Stone tools uncovered in Mongolia by an international team of archaeologists indicate that modern humans traveled across the Eurasian steppe about 45,000 years ago, according to a new University of California, Davis, study. The date is about 10,000 years earlier than archaeologists previously believed.
The site also points to a new location for where modern humans may have first encountered their mysterious cousins, the now extinct Denisovans, said Nicolas Zwyns, an associate professor of anthropology and lead author of the study.
Zwyns led excavations from 2011 to 2016 at the Tolbor-16 site along the Tolbor River in the Northern Hangai Mountains between Siberia and northern Mongolia.
The excavations yielded thousands of stone artifacts, with 826 stone artifacts associated with the oldest human occupation at the site. With long and regular blades, the tools resemble those found at other sites in Siberia and Northwest China — indicating a large-scale dispersal of humans across the region, Zwyns said.
“These objects existed before, in Siberia, but not to such a degree of standardization,” Zwyns said. “The most intriguing (aspect) is that they are produced in a complicated yet systematic way — and that seems to be the signature of a human group that shares a common technical and cultural background.”
That technology, known in the region as the Initial Upper Palaeolithic, led the researchers to rule out Neanderthals or Denisovans as the site’s occupants. “Although we found no human remains at the site, the dates we obtained match the age of the earliest Homo sapiens found in Siberia,” Zwyns said. “After carefully considering other options, we suggest that this change in technology illustrates movements of Homo sapiens in the region.”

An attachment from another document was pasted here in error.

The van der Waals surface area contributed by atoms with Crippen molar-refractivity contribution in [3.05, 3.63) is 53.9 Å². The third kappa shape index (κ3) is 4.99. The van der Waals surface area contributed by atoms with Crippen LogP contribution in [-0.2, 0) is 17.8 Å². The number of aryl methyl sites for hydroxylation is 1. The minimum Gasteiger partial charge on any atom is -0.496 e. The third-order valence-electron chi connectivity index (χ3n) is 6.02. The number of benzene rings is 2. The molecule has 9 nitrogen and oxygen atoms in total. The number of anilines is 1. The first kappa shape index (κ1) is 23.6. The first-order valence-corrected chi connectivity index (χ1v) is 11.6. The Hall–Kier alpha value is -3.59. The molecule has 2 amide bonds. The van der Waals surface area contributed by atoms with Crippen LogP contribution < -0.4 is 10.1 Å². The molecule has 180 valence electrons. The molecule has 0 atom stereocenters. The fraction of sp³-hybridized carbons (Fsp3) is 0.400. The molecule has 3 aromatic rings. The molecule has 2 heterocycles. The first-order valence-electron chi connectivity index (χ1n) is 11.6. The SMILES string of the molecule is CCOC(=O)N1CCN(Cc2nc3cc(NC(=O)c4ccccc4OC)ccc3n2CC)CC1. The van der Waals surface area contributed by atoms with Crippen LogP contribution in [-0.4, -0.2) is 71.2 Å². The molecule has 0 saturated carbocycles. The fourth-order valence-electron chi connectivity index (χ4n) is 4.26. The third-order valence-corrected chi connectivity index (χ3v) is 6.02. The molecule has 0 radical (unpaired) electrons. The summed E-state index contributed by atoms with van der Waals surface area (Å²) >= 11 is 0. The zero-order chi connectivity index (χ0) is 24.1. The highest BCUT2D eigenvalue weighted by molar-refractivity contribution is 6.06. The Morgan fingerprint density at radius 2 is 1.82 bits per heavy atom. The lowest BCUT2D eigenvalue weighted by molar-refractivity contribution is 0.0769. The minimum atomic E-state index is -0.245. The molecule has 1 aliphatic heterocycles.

Their findings were published online in an article in Scientific Reports.
The age of the site — determined by luminescence dating on the sediment and radiocarbon dating of animal bones found near the tools — is about 10,000 years earlier than the fossil of a human skullcap from Mongolia, and roughly 15,000 years after modern humans left Africa.
Evidence of soil development (grass and other organic matter) associated with the stone tools suggests that the climate for a period became warmer and wetter, making the normally cold and dry region more hospitable to grazing animals and humans.
Preliminary analysis identifies bone fragments at the site as large (wild cattle or bison) and medium size bovids (wild sheep, goat) and horses, which frequented the open steppe, forests and tundra during the Pleistocene — another sign of human occupation at the site.
The dates for the stone tools also match the age estimates obtained from genetic data for the earliest encounter between Homo sapiens and the Denisovans.
“Although we don’t know yet where the meeting happened, it seems that the Denisovans passed along genes that will later help Homo sapiens settling down in high altitude and to survive hypoxia on the Tibetan Plateau,” Zwyns said. “From this point of view, the site of Tolbor-16 is an important archaeological link connecting Siberia with Northwest China on a route where Homo sapiens had multiple possibilities to meet local populations such as the Denisovans.”
Co-authors of the paper include UC Davis anthropology graduate students Roshanne Bakhtiary and Kevin Smith, former graduate student Joshua Noyer, and undergraduate alumna Aurora Allshouse, now a graduate student at Harvard University.
Other members of the team included colleagues from universities and institutes in South Carolina, the United Kingdom, Mongolia, Germany, Belgium and Russia.